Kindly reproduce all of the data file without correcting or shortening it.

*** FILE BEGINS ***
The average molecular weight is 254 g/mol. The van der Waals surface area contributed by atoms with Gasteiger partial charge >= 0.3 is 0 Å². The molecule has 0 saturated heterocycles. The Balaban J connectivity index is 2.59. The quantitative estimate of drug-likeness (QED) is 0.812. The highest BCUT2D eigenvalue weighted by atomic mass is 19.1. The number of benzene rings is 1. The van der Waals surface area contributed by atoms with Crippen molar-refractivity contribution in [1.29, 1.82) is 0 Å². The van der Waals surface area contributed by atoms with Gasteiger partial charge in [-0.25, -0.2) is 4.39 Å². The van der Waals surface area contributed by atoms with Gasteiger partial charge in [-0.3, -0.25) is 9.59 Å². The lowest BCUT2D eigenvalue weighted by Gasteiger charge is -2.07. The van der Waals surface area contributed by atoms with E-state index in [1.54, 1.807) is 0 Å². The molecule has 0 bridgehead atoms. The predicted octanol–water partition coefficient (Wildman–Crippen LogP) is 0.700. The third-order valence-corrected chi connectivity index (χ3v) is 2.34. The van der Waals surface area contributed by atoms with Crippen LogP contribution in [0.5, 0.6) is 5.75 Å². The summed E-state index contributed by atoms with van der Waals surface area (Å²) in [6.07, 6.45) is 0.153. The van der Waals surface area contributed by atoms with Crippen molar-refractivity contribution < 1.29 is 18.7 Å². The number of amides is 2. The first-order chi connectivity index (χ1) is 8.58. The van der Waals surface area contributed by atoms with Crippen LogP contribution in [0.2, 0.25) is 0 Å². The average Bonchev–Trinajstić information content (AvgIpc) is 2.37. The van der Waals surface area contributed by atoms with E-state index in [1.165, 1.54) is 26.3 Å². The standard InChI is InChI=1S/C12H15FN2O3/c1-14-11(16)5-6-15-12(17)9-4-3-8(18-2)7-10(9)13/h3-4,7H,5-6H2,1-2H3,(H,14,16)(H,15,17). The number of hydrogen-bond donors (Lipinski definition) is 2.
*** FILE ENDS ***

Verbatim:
The average molecular weight is 254 g/mol. The van der Waals surface area contributed by atoms with Gasteiger partial charge >= 0.3 is 0 Å². The molecule has 0 saturated heterocycles. The Balaban J connectivity index is 2.59. The quantitative estimate of drug-likeness (QED) is 0.812. The highest BCUT2D eigenvalue weighted by atomic mass is 19.1. The number of benzene rings is 1. The van der Waals surface area contributed by atoms with Crippen molar-refractivity contribution in [1.29, 1.82) is 0 Å². The van der Waals surface area contributed by atoms with Gasteiger partial charge in [-0.25, -0.2) is 4.39 Å². The van der Waals surface area contributed by atoms with Gasteiger partial charge in [-0.3, -0.25) is 9.59 Å². The lowest BCUT2D eigenvalue weighted by Gasteiger charge is -2.07. The van der Waals surface area contributed by atoms with E-state index in [1.54, 1.807) is 0 Å². The molecule has 0 bridgehead atoms. The predicted octanol–water partition coefficient (Wildman–Crippen LogP) is 0.700. The third-order valence-corrected chi connectivity index (χ3v) is 2.34. The van der Waals surface area contributed by atoms with Crippen LogP contribution in [0.5, 0.6) is 5.75 Å². The summed E-state index contributed by atoms with van der Waals surface area (Å²) in [6.07, 6.45) is 0.153. The van der Waals surface area contributed by atoms with Crippen molar-refractivity contribution < 1.29 is 18.7 Å². The number of amides is 2. The first-order chi connectivity index (χ1) is 8.58. The van der Waals surface area contributed by atoms with Crippen LogP contribution in [0.2, 0.25) is 0 Å². The average Bonchev–Trinajstić information content (AvgIpc) is 2.37. The van der Waals surface area contributed by atoms with E-state index in [1.165, 1.54) is 26.3 Å². The standard InChI is InChI=1S/C12H15FN2O3/c1-14-11(16)5-6-15-12(17)9-4-3-8(18-2)7-10(9)13/h3-4,7H,5-6H2,1-2H3,(H,14,16)(H,15,17). The number of hydrogen-bond donors (Lipinski definition) is 2.